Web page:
Princess Anne, the Princess Royal was the eldest daughter of George II. She was born into what we would call an extremely dysfunctional family in May 1709. (For more information about her grandmother and the House of Hanover read my blog on 15th November.) Anne was a remarkable woman in many ways; she is criticised and praised by contemporary chroniclers for her arrogance and her accomplishments both of which she had in equal measure.
Anne was born at Herrenhausen Palace, Hanover, five years before her paternal grandfather, Elector George Louis, succeeded to the British throne as George I. Her parents’ relationship with King George I was a troubled one. Her mother, Caroline of Ansbach, had been brought up in the Prussian Court where she had been treated as a surrogate daughter and had been well educated. It is difficult to know to what extent her experience of life at the boorish and brutal Hanoverian Court influenced her opposition to George I in England. Did Caroline suspect her father-in-law of having her mother-in-law’s lover killed? Did she support her husband’s desire to set his mother free from her imprisonment at Ahlden? Whatever the case Anne’s parents left Hanover in 1714 and did not return.
Political differences between father and son led to factions in the court in Hanover from the late 1710s and these disagreements were carried over the British court coming to head following the birth of George and Caroline’s second son, Prince George William in 1717. At the baby’s christening, Anne’s father publicly insulted the Duke of Newcastle. This so infuriated George I he banished his son and daughter-in-law from St James’s Palace and kept their children, including Anne under his guardianship at Leicester House. The family rift was healed, in part at least, in 1720 when Anne’s brothers were returned to care of her parents but the girls remained the wards of the King.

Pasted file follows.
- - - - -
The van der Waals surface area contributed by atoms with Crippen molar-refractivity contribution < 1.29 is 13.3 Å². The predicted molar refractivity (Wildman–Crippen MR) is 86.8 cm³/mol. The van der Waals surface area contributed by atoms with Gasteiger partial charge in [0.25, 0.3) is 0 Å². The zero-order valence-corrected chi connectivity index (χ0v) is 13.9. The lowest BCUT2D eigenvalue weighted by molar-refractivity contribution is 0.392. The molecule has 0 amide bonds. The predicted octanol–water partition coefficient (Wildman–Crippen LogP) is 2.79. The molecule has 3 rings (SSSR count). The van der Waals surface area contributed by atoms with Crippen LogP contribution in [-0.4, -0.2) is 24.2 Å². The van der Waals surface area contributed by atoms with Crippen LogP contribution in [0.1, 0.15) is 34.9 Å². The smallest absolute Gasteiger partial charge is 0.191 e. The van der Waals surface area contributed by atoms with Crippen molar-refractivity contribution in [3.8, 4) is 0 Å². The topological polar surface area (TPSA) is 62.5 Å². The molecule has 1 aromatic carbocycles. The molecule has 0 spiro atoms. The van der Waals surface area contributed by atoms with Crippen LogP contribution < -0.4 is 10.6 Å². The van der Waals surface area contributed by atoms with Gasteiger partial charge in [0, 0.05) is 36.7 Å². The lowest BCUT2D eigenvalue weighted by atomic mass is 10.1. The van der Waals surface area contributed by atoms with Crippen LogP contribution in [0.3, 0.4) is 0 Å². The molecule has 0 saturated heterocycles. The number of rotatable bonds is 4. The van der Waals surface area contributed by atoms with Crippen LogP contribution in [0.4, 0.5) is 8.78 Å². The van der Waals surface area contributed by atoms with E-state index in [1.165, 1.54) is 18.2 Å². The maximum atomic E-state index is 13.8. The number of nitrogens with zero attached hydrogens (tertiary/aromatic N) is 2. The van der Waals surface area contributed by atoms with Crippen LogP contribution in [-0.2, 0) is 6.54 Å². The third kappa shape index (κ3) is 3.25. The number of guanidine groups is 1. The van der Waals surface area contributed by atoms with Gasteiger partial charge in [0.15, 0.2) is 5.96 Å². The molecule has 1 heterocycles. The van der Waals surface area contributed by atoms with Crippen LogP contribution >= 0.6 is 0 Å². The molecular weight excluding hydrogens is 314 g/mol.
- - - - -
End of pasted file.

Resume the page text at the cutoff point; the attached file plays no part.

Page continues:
That year Anne’s body was ravaged by smallpox. The disease killed an estimated 400,000 Europeans a year during the closing years of the 18th century. This near-death experience and her parent’s experience of the disease at the beginning of their marriage caused her to support her mother’s efforts to test the practice of variolation (an early type of immunisation against smallpox), which had been witnessed by Lady Mary Wortley Montagu and Charles Maitland in Constantinople. At the direction of her mother, Caroline, six prisoners condemned to death were offered the chance to undergo variolation instead of execution: they all survived, as did six orphan children given the same treatment as a further test, (there were no medical ethics committees then). Convinced of variolation’s safety, the Queen had her two younger daughters, Amelia and Caroline, inoculated and with this royal patronage the practice spread amongst the upper classes.
On 22 June 1727, George I died while in Germany, making Anne’s father king. The following year, her elder brother, Frederick, who had been educated in Germany, was brought to England to join the court. Father and son had not seen one other in 14 years and when they did the fireworks began. Their relationship was even more tempestuous than the one between George I and George II especially after 1733 when Frederick purchased Carlton House and set up what George II considered to be a rival court.
As a daughter of the future British King Anne’s marriage was always going to be a dynastic one. As a princess requiring a Protestant marriage, her options were limited. The government hit on the idea of a marriage with the rather lowly William, Prince of Orange-Nassau to sure up their anti-French alliance. George II was not enamoured with the proposal and Anne was concerned herself for William had a well-known physical deformity. She dispatched Lord Hervey, a close confident, to report on its extent. Hervey reported that although William was no Adonis and his body was as bad as possible; William suffered from a pronounced curvature of the spine, probably the result of sclerosis-like the English King Richard III; he had a pleasing face.